Since 2013, there have been 65 reported breaches of educational institutions (www.privacyrights.org). Of these 65 School Cybercrime breaches, 15 involve K-12 institutions. The breaches ranged from lost laptops and students accessing records to successful hacks by outsiders. These cases show that data breaches not only happen in the corporate world, but cybercrime occurs within our school systems as well.
How School Cybercrime Is Governed Federally
Just as HIPAA protects patient information in the medical industry, there is a federal law that governs the privacy of information collected by educational institutions (K-12 and universities alike). This law is commonly referred to as FERPA. But unlike HIPAA, FERPA is strictly a privacy law. It is not a data protection law.
Since FERPA is not a data protection act, FERPA does not hold educational institutions to specific measures on how to protect data from disclosure. It is up to each educational institution to decide how to protect the data themselves. Oftentimes, schools will speak with their general counsel to confirm if any information can be distributed to third parties. While general counsel may confirm that the school is within FERPA guidelines in this effort, the school may not necessarily know that more needs to be done to protect information.
Information Storage Makes School Cybercrime A Prime Target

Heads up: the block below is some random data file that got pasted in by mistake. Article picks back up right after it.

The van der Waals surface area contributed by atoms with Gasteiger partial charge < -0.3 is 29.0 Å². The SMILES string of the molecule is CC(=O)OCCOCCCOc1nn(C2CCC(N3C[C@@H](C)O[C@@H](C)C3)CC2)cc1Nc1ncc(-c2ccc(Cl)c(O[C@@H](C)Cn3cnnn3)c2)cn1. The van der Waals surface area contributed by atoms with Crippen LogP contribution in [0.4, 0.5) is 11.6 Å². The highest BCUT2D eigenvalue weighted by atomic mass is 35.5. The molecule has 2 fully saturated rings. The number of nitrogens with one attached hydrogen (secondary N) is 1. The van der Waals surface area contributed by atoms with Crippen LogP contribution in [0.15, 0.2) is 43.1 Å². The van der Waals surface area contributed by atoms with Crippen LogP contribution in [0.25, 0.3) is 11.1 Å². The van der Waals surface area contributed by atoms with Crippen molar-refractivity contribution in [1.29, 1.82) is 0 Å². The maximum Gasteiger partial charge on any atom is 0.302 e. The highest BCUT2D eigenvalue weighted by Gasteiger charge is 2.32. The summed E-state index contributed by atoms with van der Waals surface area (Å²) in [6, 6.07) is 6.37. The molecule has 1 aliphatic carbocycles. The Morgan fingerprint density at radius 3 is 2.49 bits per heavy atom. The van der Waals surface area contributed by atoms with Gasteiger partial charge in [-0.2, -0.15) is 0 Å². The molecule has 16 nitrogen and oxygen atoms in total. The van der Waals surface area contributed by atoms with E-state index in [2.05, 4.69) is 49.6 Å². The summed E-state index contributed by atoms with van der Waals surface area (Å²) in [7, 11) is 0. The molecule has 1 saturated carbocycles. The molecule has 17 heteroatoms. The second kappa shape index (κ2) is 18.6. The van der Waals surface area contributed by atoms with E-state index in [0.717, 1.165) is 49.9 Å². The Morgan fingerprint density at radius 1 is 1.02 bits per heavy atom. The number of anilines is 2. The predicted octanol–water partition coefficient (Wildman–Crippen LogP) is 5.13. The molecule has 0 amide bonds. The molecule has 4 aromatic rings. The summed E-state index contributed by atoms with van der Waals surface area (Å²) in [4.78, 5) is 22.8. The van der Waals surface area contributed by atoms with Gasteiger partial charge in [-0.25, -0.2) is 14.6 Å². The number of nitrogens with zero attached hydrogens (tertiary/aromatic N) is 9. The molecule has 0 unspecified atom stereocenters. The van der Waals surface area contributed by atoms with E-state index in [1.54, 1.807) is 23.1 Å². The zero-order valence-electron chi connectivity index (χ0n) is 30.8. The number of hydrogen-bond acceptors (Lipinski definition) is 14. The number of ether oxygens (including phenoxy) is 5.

Schools not only store information regarding teachers and employees, but schools also retain scores of information regarding students and alumni. Focused on fundraising, schools are also retaining information on corporate and individual donors. In terms of School Cybercrime, storing this type of information requires compliance with additional data protection acts such as PCI DSS or state data protection acts.
Hackers are fully aware that educational institutions are treasure troves of information. Cybercriminals view schools of all types as straightforward targets, quickly compromised for student and employee data as well as easy footholds into larger organizations that have ties to the school, such as corporate donors. Donors, parents, and students should rightfully ask how their information will be protected before providing it to an educational institution. You have the right to know how well the system is suited against School Cybercrime.
The Future Of School Cybercrime
FERPA may one day be revised to require specific data protection requirements. However, schools cannot afford to wait for this to occur and should seek the most complete data protection plan possible now. Schools should also confirm if they must comply with data protection laws, widening the scope of accountability in school cybercrime above and beyond FERPA. By taking these steps, schools can take a well-planned proactive stance and protect themselves from the costly aftermath of an unexpected disclosure.